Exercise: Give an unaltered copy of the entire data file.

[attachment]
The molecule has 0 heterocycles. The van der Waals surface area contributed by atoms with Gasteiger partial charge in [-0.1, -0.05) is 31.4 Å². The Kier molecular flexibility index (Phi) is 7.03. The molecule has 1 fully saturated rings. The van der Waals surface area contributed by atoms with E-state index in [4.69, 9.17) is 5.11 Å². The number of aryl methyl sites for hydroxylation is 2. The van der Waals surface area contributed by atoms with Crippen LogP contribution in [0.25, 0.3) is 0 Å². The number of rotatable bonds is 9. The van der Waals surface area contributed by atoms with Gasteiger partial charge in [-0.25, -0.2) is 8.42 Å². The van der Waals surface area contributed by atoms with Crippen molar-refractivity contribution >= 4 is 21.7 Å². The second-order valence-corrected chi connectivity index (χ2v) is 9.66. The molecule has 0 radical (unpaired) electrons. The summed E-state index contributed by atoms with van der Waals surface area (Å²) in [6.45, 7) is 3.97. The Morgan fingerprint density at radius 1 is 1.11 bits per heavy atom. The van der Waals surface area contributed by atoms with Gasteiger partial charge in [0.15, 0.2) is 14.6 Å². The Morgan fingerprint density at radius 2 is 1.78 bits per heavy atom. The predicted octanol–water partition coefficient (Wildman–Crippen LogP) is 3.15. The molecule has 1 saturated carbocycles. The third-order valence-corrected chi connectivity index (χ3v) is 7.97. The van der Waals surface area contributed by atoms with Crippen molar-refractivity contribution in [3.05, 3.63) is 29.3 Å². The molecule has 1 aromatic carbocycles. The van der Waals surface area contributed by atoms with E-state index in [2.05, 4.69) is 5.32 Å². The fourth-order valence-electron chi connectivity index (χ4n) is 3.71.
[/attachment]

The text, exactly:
The molecule has 0 heterocycles. The van der Waals surface area contributed by atoms with Gasteiger partial charge in [-0.1, -0.05) is 31.4 Å². The Kier molecular flexibility index (Phi) is 7.03. The molecule has 1 fully saturated rings. The van der Waals surface area contributed by atoms with E-state index in [4.69, 9.17) is 5.11 Å². The number of aryl methyl sites for hydroxylation is 2. The van der Waals surface area contributed by atoms with Crippen LogP contribution in [0.25, 0.3) is 0 Å². The number of rotatable bonds is 9. The van der Waals surface area contributed by atoms with Gasteiger partial charge in [-0.25, -0.2) is 8.42 Å². The van der Waals surface area contributed by atoms with Crippen molar-refractivity contribution >= 4 is 21.7 Å². The second-order valence-corrected chi connectivity index (χ2v) is 9.66. The molecule has 0 radical (unpaired) electrons. The summed E-state index contributed by atoms with van der Waals surface area (Å²) in [6.45, 7) is 3.97. The Morgan fingerprint density at radius 1 is 1.11 bits per heavy atom. The van der Waals surface area contributed by atoms with Gasteiger partial charge in [0.15, 0.2) is 14.6 Å². The Morgan fingerprint density at radius 2 is 1.78 bits per heavy atom. The predicted octanol–water partition coefficient (Wildman–Crippen LogP) is 3.15. The molecule has 1 saturated carbocycles. The third-order valence-corrected chi connectivity index (χ3v) is 7.97. The van der Waals surface area contributed by atoms with Crippen molar-refractivity contribution in [3.05, 3.63) is 29.3 Å². The molecule has 1 aromatic carbocycles. The van der Waals surface area contributed by atoms with E-state index in [2.05, 4.69) is 5.32 Å². The fourth-order valence-electron chi connectivity index (χ4n) is 3.71.